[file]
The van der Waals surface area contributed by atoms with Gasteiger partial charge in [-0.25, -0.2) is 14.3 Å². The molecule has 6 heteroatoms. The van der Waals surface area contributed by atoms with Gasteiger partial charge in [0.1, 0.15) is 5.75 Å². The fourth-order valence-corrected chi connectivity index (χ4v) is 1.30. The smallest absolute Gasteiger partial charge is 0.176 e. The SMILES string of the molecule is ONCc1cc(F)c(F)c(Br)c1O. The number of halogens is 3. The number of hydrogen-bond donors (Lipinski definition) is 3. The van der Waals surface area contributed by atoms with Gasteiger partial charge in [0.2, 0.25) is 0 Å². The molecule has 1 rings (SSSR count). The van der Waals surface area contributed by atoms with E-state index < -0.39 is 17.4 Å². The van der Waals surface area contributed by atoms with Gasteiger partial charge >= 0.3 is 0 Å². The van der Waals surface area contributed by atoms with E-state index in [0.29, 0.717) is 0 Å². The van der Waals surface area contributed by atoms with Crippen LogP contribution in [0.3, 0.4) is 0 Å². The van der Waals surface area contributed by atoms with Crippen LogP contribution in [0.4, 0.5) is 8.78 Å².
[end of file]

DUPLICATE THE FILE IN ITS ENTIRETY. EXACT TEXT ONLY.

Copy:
The van der Waals surface area contributed by atoms with Gasteiger partial charge in [-0.25, -0.2) is 14.3 Å². The molecule has 6 heteroatoms. The van der Waals surface area contributed by atoms with Gasteiger partial charge in [0.1, 0.15) is 5.75 Å². The fourth-order valence-corrected chi connectivity index (χ4v) is 1.30. The smallest absolute Gasteiger partial charge is 0.176 e. The SMILES string of the molecule is ONCc1cc(F)c(F)c(Br)c1O. The number of halogens is 3. The number of hydrogen-bond donors (Lipinski definition) is 3. The van der Waals surface area contributed by atoms with Gasteiger partial charge in [0.2, 0.25) is 0 Å². The molecule has 1 rings (SSSR count). The van der Waals surface area contributed by atoms with E-state index < -0.39 is 17.4 Å². The van der Waals surface area contributed by atoms with Gasteiger partial charge >= 0.3 is 0 Å². The van der Waals surface area contributed by atoms with E-state index in [0.29, 0.717) is 0 Å². The van der Waals surface area contributed by atoms with Crippen LogP contribution in [0.3, 0.4) is 0 Å². The van der Waals surface area contributed by atoms with Crippen LogP contribution in [0.4, 0.5) is 8.78 Å².